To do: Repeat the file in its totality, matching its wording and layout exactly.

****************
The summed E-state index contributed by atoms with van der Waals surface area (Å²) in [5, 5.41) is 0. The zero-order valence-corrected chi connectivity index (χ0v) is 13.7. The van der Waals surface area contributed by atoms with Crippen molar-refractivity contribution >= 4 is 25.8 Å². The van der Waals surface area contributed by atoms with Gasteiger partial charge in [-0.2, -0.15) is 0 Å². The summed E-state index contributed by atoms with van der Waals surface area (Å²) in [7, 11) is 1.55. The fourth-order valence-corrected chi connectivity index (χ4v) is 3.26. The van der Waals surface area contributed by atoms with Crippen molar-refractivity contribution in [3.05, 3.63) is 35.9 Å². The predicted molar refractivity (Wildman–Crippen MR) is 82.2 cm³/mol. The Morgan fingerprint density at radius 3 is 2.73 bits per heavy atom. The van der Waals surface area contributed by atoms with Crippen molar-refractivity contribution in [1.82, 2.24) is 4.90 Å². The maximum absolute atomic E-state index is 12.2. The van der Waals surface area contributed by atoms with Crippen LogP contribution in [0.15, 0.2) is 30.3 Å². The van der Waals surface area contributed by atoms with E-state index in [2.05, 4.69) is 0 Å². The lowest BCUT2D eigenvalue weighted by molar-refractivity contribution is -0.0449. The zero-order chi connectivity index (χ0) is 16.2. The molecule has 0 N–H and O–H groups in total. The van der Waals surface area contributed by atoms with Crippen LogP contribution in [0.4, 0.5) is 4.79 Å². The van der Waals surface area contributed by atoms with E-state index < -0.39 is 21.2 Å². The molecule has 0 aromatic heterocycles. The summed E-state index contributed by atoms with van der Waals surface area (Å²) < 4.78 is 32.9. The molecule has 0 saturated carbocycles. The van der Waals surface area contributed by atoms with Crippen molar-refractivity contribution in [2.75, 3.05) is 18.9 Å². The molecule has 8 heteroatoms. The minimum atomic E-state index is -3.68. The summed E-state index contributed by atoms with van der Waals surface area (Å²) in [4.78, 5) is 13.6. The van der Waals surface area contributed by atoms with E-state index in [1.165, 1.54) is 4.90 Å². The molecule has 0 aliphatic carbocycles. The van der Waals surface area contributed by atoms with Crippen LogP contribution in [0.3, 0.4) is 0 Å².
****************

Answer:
The summed E-state index contributed by atoms with van der Waals surface area (Å²) in [5, 5.41) is 0. The zero-order valence-corrected chi connectivity index (χ0v) is 13.7. The van der Waals surface area contributed by atoms with Crippen molar-refractivity contribution >= 4 is 25.8 Å². The van der Waals surface area contributed by atoms with Gasteiger partial charge in [-0.2, -0.15) is 0 Å². The summed E-state index contributed by atoms with van der Waals surface area (Å²) in [7, 11) is 1.55. The fourth-order valence-corrected chi connectivity index (χ4v) is 3.26. The van der Waals surface area contributed by atoms with Crippen molar-refractivity contribution in [3.05, 3.63) is 35.9 Å². The predicted molar refractivity (Wildman–Crippen MR) is 82.2 cm³/mol. The Morgan fingerprint density at radius 3 is 2.73 bits per heavy atom. The van der Waals surface area contributed by atoms with Crippen molar-refractivity contribution in [1.82, 2.24) is 4.90 Å². The maximum absolute atomic E-state index is 12.2. The van der Waals surface area contributed by atoms with Crippen LogP contribution in [0.15, 0.2) is 30.3 Å². The van der Waals surface area contributed by atoms with E-state index in [2.05, 4.69) is 0 Å². The lowest BCUT2D eigenvalue weighted by molar-refractivity contribution is -0.0449. The zero-order chi connectivity index (χ0) is 16.2. The molecule has 0 N–H and O–H groups in total. The van der Waals surface area contributed by atoms with Crippen LogP contribution in [0.4, 0.5) is 4.79 Å². The van der Waals surface area contributed by atoms with E-state index < -0.39 is 21.2 Å². The molecule has 0 aromatic heterocycles. The summed E-state index contributed by atoms with van der Waals surface area (Å²) < 4.78 is 32.9. The molecule has 0 saturated carbocycles. The van der Waals surface area contributed by atoms with Crippen molar-refractivity contribution in [2.75, 3.05) is 18.9 Å². The molecule has 8 heteroatoms. The minimum atomic E-state index is -3.68. The summed E-state index contributed by atoms with van der Waals surface area (Å²) in [4.78, 5) is 13.6. The van der Waals surface area contributed by atoms with E-state index in [1.165, 1.54) is 4.90 Å². The molecule has 0 aliphatic carbocycles. The van der Waals surface area contributed by atoms with Crippen LogP contribution in [0.3, 0.4) is 0 Å².